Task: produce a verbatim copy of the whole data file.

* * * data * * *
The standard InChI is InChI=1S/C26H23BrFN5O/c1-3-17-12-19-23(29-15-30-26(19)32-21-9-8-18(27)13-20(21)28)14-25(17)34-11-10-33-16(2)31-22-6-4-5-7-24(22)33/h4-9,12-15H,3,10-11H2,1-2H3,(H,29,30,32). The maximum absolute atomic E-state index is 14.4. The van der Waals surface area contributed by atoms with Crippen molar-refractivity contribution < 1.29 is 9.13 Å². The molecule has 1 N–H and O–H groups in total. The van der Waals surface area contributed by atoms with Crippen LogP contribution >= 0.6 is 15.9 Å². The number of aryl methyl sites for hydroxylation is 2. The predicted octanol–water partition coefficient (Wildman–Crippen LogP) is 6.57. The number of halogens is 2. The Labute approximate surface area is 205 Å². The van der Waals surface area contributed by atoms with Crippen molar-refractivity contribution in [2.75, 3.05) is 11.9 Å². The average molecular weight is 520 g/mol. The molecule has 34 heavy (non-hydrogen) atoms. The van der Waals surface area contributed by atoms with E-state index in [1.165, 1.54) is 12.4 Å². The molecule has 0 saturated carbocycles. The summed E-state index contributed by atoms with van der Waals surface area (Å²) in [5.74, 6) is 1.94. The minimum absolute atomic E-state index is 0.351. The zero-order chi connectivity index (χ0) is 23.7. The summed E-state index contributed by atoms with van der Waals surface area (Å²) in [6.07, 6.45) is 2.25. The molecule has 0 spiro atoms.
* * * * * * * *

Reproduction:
The standard InChI is InChI=1S/C26H23BrFN5O/c1-3-17-12-19-23(29-15-30-26(19)32-21-9-8-18(27)13-20(21)28)14-25(17)34-11-10-33-16(2)31-22-6-4-5-7-24(22)33/h4-9,12-15H,3,10-11H2,1-2H3,(H,29,30,32). The maximum absolute atomic E-state index is 14.4. The van der Waals surface area contributed by atoms with Crippen molar-refractivity contribution < 1.29 is 9.13 Å². The molecule has 1 N–H and O–H groups in total. The van der Waals surface area contributed by atoms with Crippen LogP contribution >= 0.6 is 15.9 Å². The number of aryl methyl sites for hydroxylation is 2. The predicted octanol–water partition coefficient (Wildman–Crippen LogP) is 6.57. The number of halogens is 2. The Labute approximate surface area is 205 Å². The van der Waals surface area contributed by atoms with Crippen molar-refractivity contribution in [2.75, 3.05) is 11.9 Å². The average molecular weight is 520 g/mol. The molecule has 34 heavy (non-hydrogen) atoms. The van der Waals surface area contributed by atoms with E-state index in [1.165, 1.54) is 12.4 Å². The molecule has 0 saturated carbocycles. The summed E-state index contributed by atoms with van der Waals surface area (Å²) in [5.74, 6) is 1.94. The minimum absolute atomic E-state index is 0.351. The zero-order chi connectivity index (χ0) is 23.7. The summed E-state index contributed by atoms with van der Waals surface area (Å²) in [6.07, 6.45) is 2.25. The molecule has 0 spiro atoms.